[ This draft has been gathering dust for a few years, so I am posting it because what the heck, I’ve written it ]
I found out about dotplots while reading “Algorithms on Strings” (thanks to Bill Gasarch) an impressive book by the way, that easily makes it to the top-5 CS books I’ve read. It may well be one of the most complete works on the subject fulfilling simultaneously the needs of those who want to read the theory, see the proofs and/or write code (for it contains well understood pseudocode). But I digress.
Dotplots are tables that can be used to compare sequences (and therefore strings) and can reveal hidden patterns that may not be observable with other methods. They are in use for decades and known to people who work on computational biology (see for example “A high speed, high capacity homology matrix: zooming through SV40 and polyoma“)
Definition: Given two strings x and y with lengths m and n respectively we define a table Dot (the dotplot) of size m×n such that Dot[i][j] is true if x[i] equals y[j] and false otherwise.
Using the book example sequences ACGT and ATGCTACG we get the dotplot:
ATGCTACG A*....*.. C...*..*. G..*....* T.*..*...
To interpret a dotplot we observe that diagonals express similarities and antidiagonals reveal the existence of a substring in reverse order. In a similar fashion horizontal lines represent insertions and vertical lines deletions that lead from one (sub)string to the other. One can therefore think of a dotplot as a kind of visual grep.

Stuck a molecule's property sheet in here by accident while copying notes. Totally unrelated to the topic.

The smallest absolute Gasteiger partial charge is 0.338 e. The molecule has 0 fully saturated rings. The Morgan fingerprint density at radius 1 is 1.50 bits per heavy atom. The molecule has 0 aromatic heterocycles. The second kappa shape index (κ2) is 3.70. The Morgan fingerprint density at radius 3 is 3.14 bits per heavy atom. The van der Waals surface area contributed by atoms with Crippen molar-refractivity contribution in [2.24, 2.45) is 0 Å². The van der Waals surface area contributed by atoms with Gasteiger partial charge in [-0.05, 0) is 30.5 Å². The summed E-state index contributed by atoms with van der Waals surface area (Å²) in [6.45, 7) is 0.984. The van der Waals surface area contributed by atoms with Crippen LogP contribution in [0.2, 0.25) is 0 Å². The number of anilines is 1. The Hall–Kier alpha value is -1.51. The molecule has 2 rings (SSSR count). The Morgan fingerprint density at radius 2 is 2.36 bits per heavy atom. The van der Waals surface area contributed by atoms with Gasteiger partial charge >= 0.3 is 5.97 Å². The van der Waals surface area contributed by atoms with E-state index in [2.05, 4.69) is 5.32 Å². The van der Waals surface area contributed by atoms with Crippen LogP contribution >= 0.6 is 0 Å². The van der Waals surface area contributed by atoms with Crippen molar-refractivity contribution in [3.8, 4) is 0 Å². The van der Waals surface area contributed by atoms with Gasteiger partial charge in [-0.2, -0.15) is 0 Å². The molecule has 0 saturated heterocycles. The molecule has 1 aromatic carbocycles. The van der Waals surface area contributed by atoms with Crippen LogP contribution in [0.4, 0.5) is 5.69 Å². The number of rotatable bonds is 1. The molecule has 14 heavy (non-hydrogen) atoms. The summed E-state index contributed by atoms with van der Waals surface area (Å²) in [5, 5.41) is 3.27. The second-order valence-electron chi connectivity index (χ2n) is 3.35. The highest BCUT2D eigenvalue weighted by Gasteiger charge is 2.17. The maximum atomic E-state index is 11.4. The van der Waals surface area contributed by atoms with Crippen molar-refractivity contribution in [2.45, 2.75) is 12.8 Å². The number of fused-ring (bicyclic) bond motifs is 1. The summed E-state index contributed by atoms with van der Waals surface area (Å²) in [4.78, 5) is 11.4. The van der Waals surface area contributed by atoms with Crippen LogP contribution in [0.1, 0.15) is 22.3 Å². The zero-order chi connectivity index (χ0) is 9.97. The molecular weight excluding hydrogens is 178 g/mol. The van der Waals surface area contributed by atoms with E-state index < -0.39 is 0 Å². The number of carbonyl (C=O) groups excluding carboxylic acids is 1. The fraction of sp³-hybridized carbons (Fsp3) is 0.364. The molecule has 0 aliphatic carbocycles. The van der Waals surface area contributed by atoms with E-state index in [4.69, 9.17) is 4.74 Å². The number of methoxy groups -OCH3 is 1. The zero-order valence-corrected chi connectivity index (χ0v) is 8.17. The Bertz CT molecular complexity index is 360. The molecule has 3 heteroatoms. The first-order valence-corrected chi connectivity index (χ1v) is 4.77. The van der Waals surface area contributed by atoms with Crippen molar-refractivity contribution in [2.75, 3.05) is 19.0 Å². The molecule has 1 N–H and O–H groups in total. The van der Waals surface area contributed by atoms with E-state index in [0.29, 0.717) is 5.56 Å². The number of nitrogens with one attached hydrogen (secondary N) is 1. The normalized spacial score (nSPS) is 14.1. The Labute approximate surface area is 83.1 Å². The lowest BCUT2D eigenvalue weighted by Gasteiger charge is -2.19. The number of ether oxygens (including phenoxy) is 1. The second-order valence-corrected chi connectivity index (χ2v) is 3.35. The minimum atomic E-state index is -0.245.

Dotplots find usage outside computational biology. They can be used for text analysis and even translated plagiarism! However, the screen real estate is not big enough to use for comparisons that involve for example the source code of the X Window System and techniques mentioned in “Dotplot: a Program for Exploring Self-Similarity in Millions of Lines of Text and Code” and “Dotplot Patterns: A Literal Look at Pattern Languages” can be used. Both papers contain really interesting applications of dotplots and explanations of the visual patterns that occur. See for example:
As shown by the ASCII example above, it is very easy to create proof-of-concept dotplots. But character based dotplots are limited by screen space. In fact I set out to create my own version of a dotplot program using gnuplot for the graphical stuff. Building a basic dotplotter is really easy once you read the techniques presented in Helfman’s papers but the result might not be as “good looking” as the ones that Helfman has done. To build cool dotplots, it may be needed to customize your software appropriately. For example, to dotplot source code, your program might need to have parsing capabilities for the language in question (for example two for loops might be similar to another when you look at it, but whitespace might make them look different to a simplistic dotplot builder).
[ There is not going to be a part2. Originally I wanted to experiment with dotplots and spam, but I am not a postmaster anymore, so I’ll leave it to the next interested postmaster. ]